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Festival International de Jazz de Montreal 2017

John Kelman By

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Following the two opening tunes of the set, the question "what were the five stations on a riser behind the band?" for was answered when a five-piece horn section joined the trio onstage—trombone and trumpet, alongside alto, tenor and baritone saxophones...in some ways, UZEB meets Wild Unit (but stylistically still unequivocally UZEB) for a new tune, "Junk Funk." Perhaps the only complaint about the show was that, in the massive space of Salle Wilfrid-Pelletier, some of the nuances got swallowed up in the boomy hall; still, UZEB fleshed out to an octet was an inspired way to introduce a new tune and, while the horn section left after "Junk Funk," it returned for the rest of the set starting with a version of UZEB Club's "Loose," a composition filled with changes and knotty yet still somehow singable melodies.

But before the horn section's return, the trio also delivered definitive versions of UZEB Club's Latin-esque "Perrier Citron" and the greasy "Slinky"—one of only a few tunes culled from the group's time as a quartet, 1983's Fast Emotion, with Brochu taking his first extended solo of the night, blending electronics with kit work that only further cemented his ability to combine unshakable groove with terrific tone and monster chops that were always a means to an end, rather than the end itself. Cusson, back in the day a very visual player, began to get some of that back as he delivered yet another mind- blowing solo, stepping to center stage and brightly lit.

With the horns back, the octet moved into the home stretch; along with "Loose," Noisy Night's "Cool It" was rendered even sleazier at a slightly reduced tempo, while the closing medley of "Mr. Bill—Wakeup Call—Funkaleon"—the first and third culled from Noisy Nights—was a clear highlight (and one of many show-stoppers), being an incendiary mid-piece duo with Brochu and Caron, back on fretted bass.

By this time, the group was in full steam, with Cusson and Caron tightly positioned center stage with Brochu...barely a foot or two between them. The magic was back, and when the band finished, another of the many standing ovations it had already received led to three encores, including its biggest hit, the buoyant "60 Rue des Lombards" and a closing version of Noisy Nights' funky "Spider," which bucked the usual convention of bringing a set to a close with a slow tune that leaves the audience sated and ready to go home. Instead, this expanded version of UZEB left an audience that would have happily stayed all night, as Cusson delivered a closing solo of mind-boggling lightning speed and gritty chordal excursions.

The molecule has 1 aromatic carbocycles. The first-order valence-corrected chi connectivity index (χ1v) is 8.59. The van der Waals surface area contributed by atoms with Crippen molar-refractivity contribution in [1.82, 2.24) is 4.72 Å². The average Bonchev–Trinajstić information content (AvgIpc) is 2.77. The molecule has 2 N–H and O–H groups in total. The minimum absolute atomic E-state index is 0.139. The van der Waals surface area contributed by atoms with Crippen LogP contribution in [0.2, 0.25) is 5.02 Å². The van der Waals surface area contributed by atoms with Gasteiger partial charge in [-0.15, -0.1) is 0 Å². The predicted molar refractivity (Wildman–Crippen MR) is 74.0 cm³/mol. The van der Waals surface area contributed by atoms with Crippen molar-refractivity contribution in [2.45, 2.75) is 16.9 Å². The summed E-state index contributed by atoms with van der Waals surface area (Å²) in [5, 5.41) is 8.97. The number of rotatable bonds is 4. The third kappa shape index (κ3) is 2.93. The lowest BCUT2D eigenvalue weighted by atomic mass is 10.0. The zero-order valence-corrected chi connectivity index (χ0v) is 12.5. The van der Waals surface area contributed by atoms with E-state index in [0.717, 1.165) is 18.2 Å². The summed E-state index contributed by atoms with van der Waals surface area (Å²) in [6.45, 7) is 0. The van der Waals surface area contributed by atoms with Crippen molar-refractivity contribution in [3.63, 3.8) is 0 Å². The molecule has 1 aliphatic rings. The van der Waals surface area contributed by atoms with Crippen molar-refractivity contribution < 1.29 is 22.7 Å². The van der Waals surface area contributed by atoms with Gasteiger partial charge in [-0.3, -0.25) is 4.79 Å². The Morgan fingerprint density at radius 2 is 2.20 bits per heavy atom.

It was unclear whether or not the show was being recorded; certainly there were no video cameras to be seen, so if it was being recorded it would have been audio-only. With a couple dates in France in early July, and a fourteen-date Quebec tour beginning in August, there will be at least a few more opportunities to record this most welcome comeback. What comes after? Who knows. But if these shows turn out to be the extent of UZEB's return to activity, then it only makes its FIJM performance that much more cherished. They may not have performed together for a quarter century, and they may have grey (or less) hair, but with their FIJM performance, Cusson, Caron and Brochu made clear that there's still a place in the world for UZEB.

June 30: Ingrid & Christine Jensen, with Ben Monder, L'Astral

With her star increasingly on the ascendance beyond not just her hometown of Montréal and not just her home country of Canada but on the international stage as well—both on record and in concert—it was time for saxophonist/composer/educator Christine Jensen to receive special recognition from Le Festival International de Jazz de Montréal. Before her 6PM set began, festival co-founder André Ménard informed the audience that she was the 2017 recipient of the Oscar Peterson Award, "for contribution to Canadian music." It was an award long overdue and well-deserved for an artist whose reputation has been built as much on her strength as a composer for groups ranging from small ensembles to large jazz orchestras as it has been as a performer.

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